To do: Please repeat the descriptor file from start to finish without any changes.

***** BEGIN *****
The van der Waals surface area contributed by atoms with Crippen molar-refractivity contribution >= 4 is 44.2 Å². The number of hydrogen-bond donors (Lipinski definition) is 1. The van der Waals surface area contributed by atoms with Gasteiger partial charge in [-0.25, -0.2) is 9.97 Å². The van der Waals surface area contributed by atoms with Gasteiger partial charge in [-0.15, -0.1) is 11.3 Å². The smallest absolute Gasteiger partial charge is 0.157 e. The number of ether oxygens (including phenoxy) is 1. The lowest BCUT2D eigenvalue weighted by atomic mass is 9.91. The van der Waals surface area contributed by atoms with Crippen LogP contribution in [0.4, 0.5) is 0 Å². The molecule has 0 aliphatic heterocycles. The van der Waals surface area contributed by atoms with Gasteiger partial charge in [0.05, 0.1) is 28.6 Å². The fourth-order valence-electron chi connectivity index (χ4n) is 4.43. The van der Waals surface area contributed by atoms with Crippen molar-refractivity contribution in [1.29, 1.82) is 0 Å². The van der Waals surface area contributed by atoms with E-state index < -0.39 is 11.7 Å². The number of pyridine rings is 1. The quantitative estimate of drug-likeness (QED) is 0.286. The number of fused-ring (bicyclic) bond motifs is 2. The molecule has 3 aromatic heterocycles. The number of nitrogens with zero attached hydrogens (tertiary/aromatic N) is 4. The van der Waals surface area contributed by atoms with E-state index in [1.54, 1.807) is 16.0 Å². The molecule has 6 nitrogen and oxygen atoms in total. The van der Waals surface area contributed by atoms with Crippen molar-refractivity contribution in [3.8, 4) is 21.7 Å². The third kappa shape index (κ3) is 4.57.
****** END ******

The van der Waals surface area contributed by atoms with Crippen molar-refractivity contribution >= 4 is 44.2 Å². The number of hydrogen-bond donors (Lipinski definition) is 1. The van der Waals surface area contributed by atoms with Gasteiger partial charge in [-0.25, -0.2) is 9.97 Å². The van der Waals surface area contributed by atoms with Gasteiger partial charge in [-0.15, -0.1) is 11.3 Å². The smallest absolute Gasteiger partial charge is 0.157 e. The number of ether oxygens (including phenoxy) is 1. The lowest BCUT2D eigenvalue weighted by atomic mass is 9.91. The van der Waals surface area contributed by atoms with Crippen LogP contribution in [0.4, 0.5) is 0 Å². The molecule has 0 aliphatic heterocycles. The van der Waals surface area contributed by atoms with Gasteiger partial charge in [0.05, 0.1) is 28.6 Å². The fourth-order valence-electron chi connectivity index (χ4n) is 4.43. The van der Waals surface area contributed by atoms with Crippen molar-refractivity contribution in [1.29, 1.82) is 0 Å². The van der Waals surface area contributed by atoms with E-state index < -0.39 is 11.7 Å². The number of pyridine rings is 1. The quantitative estimate of drug-likeness (QED) is 0.286. The number of fused-ring (bicyclic) bond motifs is 2. The molecule has 3 aromatic heterocycles. The number of nitrogens with zero attached hydrogens (tertiary/aromatic N) is 4. The van der Waals surface area contributed by atoms with E-state index in [1.54, 1.807) is 16.0 Å². The molecule has 6 nitrogen and oxygen atoms in total. The van der Waals surface area contributed by atoms with Crippen molar-refractivity contribution in [3.8, 4) is 21.7 Å². The third kappa shape index (κ3) is 4.57.